A project portfolio dashboard supports the executive level and general
management of an organization in monitoring and controlling multiple
projects. In contrast to the project management dashboard of an individual project, it summarizes key performance indicators of virtually all projects the organization is undertaking.
Most Important Elements
As general manager of an organizational unit, what would you want to
know about the projects in your unit? The quick and simple answer is:
Are they on track or not? And for those which are not - what are the
problems, how do these problems affect our organization or business and
what can we do about them? But a project portfolio dashboard must show
more than only the present status and present problems of projects being
processed. It should also serve as planning support and “pre-warning
system” for the organization, corresponding to its key performance
indicators (KPI’s), and as such, is a guideline to how we have to set up
each project's controlling tools.
Take the following list as basis which you can adapt and extend to your needs.
Overall picture of all projects on track, with minor issues, or off track
Scope: are project work and results in line with requirements or expectations?
Schedule: which projects are ahead of, within or behind schedule?
Budget: project revenue, cost, profit
Present and planned utilization of resources
Project risk exposure
Stakeholder satisfaction, including customer satisfaction and team member satisfaction
Strategic alignment and changes of priorities of projects
Implementation and standardization of project management processes
Innovative ideas coming out of project work
Lessons learned of completed projects to support future projects
It is quite helpful to illustrate these KPI’s in a graphical form. Here are some examples.
Based on earlier project prioritization,
we have an example portfolio of 9 class I projects, 22 class II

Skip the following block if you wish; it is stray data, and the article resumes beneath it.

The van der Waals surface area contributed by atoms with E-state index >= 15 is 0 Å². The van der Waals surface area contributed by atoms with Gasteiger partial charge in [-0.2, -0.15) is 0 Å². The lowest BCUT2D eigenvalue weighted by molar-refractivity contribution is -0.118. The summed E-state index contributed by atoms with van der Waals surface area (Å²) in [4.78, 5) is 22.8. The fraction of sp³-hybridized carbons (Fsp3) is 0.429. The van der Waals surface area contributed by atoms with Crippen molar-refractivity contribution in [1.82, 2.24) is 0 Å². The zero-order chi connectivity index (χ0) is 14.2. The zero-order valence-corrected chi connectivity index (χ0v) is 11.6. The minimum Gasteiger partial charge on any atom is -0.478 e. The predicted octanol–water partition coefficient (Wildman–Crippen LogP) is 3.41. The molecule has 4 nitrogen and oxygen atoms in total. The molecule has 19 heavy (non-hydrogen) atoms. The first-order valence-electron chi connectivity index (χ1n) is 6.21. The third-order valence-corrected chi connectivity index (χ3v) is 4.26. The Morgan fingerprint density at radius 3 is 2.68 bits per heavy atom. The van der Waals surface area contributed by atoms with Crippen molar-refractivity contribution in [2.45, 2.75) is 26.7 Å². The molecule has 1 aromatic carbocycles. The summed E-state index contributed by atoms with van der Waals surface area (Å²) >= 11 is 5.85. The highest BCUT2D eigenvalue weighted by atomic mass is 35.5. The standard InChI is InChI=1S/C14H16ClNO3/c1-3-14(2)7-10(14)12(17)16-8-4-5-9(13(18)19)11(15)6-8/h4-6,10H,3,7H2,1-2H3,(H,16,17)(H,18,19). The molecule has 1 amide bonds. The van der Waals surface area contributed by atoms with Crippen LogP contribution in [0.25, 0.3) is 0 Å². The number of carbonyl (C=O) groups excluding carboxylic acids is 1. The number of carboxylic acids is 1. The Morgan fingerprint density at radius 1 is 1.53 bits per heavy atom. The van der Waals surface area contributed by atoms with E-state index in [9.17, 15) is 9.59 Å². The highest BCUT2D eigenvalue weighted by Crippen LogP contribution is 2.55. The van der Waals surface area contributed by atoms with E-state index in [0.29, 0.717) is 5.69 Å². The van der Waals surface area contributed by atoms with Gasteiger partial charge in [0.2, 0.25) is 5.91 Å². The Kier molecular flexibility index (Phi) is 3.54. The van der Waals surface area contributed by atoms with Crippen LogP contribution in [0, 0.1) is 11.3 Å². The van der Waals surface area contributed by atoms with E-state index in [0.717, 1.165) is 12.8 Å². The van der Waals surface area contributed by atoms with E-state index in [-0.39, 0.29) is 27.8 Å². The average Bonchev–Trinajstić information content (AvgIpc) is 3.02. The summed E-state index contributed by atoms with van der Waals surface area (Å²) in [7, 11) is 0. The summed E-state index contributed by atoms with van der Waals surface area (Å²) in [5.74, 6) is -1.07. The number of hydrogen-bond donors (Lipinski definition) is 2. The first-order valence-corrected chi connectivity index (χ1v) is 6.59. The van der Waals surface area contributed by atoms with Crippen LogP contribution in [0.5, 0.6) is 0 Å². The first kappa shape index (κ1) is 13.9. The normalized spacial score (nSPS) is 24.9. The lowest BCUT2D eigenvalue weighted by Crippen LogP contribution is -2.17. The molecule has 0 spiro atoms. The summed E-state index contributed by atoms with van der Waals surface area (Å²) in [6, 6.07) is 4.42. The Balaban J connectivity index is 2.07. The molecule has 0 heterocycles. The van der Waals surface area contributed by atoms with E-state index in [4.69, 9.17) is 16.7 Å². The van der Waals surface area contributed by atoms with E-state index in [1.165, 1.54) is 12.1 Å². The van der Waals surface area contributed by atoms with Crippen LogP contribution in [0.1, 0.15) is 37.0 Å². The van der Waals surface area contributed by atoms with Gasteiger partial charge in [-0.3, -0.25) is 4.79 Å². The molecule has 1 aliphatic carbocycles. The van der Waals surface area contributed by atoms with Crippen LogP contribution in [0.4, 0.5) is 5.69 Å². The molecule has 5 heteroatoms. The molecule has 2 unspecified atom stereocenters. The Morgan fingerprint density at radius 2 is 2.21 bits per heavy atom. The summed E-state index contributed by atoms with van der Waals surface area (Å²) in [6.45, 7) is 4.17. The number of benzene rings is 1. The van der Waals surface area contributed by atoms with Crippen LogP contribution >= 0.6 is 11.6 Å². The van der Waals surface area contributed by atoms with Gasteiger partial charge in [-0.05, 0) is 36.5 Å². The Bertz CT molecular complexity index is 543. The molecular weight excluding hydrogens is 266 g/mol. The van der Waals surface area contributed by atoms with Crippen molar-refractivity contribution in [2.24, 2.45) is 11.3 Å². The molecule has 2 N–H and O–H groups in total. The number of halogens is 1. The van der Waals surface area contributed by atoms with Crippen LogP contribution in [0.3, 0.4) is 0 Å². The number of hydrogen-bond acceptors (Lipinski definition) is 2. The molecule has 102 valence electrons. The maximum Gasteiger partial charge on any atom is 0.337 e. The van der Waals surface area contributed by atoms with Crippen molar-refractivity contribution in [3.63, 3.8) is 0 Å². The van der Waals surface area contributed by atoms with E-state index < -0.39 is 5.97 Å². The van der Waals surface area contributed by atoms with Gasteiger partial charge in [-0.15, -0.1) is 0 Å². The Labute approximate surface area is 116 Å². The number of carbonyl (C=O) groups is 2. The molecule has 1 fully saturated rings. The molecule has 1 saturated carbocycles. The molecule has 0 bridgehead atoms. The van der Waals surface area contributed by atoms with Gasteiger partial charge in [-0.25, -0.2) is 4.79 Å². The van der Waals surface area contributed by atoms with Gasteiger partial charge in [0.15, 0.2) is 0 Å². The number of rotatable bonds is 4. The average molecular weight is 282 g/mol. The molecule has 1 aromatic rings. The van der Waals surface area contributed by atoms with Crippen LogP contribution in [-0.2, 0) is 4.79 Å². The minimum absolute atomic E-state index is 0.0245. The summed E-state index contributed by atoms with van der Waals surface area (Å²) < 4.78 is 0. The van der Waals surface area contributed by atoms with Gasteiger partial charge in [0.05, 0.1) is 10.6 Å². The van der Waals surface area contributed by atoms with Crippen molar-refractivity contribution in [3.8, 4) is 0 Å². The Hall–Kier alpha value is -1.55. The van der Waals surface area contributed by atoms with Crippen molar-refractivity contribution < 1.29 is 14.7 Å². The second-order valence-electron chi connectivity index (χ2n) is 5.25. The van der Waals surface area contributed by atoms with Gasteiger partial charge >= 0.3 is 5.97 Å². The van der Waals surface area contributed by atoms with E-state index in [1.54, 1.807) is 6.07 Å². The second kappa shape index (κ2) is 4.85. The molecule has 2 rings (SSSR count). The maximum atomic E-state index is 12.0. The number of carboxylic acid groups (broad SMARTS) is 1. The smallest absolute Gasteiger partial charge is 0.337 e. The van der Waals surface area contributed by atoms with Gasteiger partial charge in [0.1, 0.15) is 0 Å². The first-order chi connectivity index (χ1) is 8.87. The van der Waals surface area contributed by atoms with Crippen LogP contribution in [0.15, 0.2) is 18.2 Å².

projects and 38 class III projects. The overall picture of our project
portfolio dashboard shows that 3 of the class II projects and 2 of the
class I projects are off track, 5 of our class I projects have minor
Overall Picture of the Status of All Projects in a Portfolio
On our project portfolio dashboard we want to recognize issues in terms
of project scope, that is, problems with obtaining required or expected
work results, but also, innovative or extraordinary clever solutions. We
cover both areas with a qualitative analysis which we can delegate to
lower management levels. On the top management level, we only need to
see executive summaries that show problems proposed solutions, critical
constraints, threats and opportunities for our organization and business
that give us a basis for decision making.
For each project, we know earned value to date (EV) and compare it with planned value to date (PV) which gives us the schedule performance index (SPI):
Schedule Performance Index
In general, most of our projects should have an SPI close to 1, meaning
that they are on schedule. On our project portfolio dashboard we
summarize all SPI's in a graphical representation:
This chart shows that 6 of our projects are currently behind schedule
(red dots), 5 are ahead of schedule (green dots), etc. If we collect
these charts with their underlying data and compare them on a monthly or
quarterly basis we can recognize trends how good - or bad - we are
doing as an organization in terms of schedule performance.
In sub-section Planning the Project Budget we consider two aspects: project revenue and project cost. Here, we add another one: project profit.
The first aspect is project revenue (or volume). This is easy to track: we just add up project revenue of each project to obtain portfolio volume at a given time. Then, we can draw a simple chart with portfolio volume over time.
It shows different columns by quarters and in each column all the projects at that time in different colors. There seems to be a trend of decreasing overall volume - maybe, a good reason to talk to our key account and sales managers.
Revenue of a Project Portfolio